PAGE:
Senate minority leader Howard Baker met with Soviet President Leonid Brezhnev in Moscow yesterday and later told a news conference the Soviets "badly want" a new strategic arms (SALT) accord with the United States.

Baker said he came away from the meeting with Brezhnev and Foreign Minister Andrei Gromyko believing the Soviets would not let Washington's opening of full diplomatic relations with China stand in the way of the SALT pact.

"It is our conclusion," Baker said, "that we will see conclusion of the treaty fairly soon, notwithstanding developments in China and other developments."

State Department officials said however they saw no evidence at the current SALT negotiations in Geneva that the Soviet's eagerness for a pact extended to changing their negotiating stance.

"They are not not throwing away their positions," one senior official said.

But U.S. officials said that the two sides are "close to reaching an agreement on the outstanding secondary issues which we hope will be resolved within a month."

Gromyko and Secretary of State Cyrus Vance resolved most major issues during three days of talks at Geneva last month, then jointly voiced the hope that the remaining problems would be resolved at the ongoing Geneva talks.

Baker, leading a group of five other Republican senators, went to Moscow on a four day visit to discuss the SALT pact in what has become a sort of congressional tradition.

According to the Soviet version of the session, Brezhnev reaffirmed Moscow's desire to reach a speedy conclusion of the SALT pact "in the interest of improving overall U.S. Soviet relations." He criticized some unnamed persons in the United States for trying to "interfere in the favorable development" of these ties.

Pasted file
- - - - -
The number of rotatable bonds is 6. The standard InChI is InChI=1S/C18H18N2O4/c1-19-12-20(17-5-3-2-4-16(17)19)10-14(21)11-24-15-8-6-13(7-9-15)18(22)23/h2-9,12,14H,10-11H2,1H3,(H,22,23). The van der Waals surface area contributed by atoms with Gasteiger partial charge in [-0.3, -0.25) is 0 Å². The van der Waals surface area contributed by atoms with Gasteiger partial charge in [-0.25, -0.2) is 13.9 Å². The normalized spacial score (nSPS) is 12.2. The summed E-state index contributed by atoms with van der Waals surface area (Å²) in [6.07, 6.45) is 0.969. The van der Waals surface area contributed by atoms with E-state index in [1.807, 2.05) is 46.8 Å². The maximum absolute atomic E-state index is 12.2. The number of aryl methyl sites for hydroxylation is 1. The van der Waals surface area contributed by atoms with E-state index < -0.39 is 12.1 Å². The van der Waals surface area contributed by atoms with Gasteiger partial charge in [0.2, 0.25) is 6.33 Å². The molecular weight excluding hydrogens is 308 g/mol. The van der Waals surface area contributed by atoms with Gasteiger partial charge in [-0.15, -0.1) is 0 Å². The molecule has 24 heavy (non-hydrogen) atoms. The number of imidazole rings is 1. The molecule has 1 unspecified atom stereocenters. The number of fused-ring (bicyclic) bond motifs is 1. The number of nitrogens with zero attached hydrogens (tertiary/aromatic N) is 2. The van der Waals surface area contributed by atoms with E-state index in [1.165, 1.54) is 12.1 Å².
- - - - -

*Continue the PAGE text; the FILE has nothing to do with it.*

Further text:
Baker, after the meeting, said it "appears the Soviet Union does not fully understand the role of the Senate debate" on ratification of the pact. The misunderstanding, he indicated, is that such debate "is not an antagonistic approach but a realistic approach."

"My overall view is that President Brezhnev and the Soviet government badly want this treaty," Baker said.

Sen. S.I. Hayakawa of California came away from the meeting puzzled by "the fact that both Brezhnev and other Soviet people are terribly concerned about the U.S. recognition of the People's Republic (of China)."

"It seems to scare them a lot and concern them a lot and they continue to ask" why the decision was taken now rather than at some other time, he said.

Both sides appear to be posturing a bit. Brezhnev was quoted by Baker as having warned the senators that if the SALT pact fails to get Senate approval, "it will be a very serious setback, more dangerous than a return to the Cold War as it was in the 1950s."

Baker added, "I think this statement should be taken with a grain of salt."

The U.S. visitors -- which also included John Tower of Texas, Jake Garn of Utah, John Danforth of Missouri and Malcolm Wallop of Wyoming -- told reporters that the 72-year-old Soviet leader appeared alert, fit and in generally good health.

Brezhnev, once a chain smoker, had given up cigarettes, Baker said, but he asked visitors who smoke to sit close to him so he could enjoy the tobacco aroma.

Later in the day, nine Jewish activists ignored government hotel managers and spent 90 minutes meeting with the senators to discuss emigration and the fate of imprisoned Soviet dissidents. One of them was the brother of jailed dissident Anatoly Shcharansky.

The senators, who said they are visiting Moscow to collect information for the forthcoming debate on the SALT II pact, are scheduled to meet other senior Soviet officials before departing for home today.

In Paris, French President Giscard d'Estaing voiced hopes that there will be a "speedy conclusion" of the SALT II pact. He made the remark upon return from a vacation following the Guadeloupe summit with President Carter.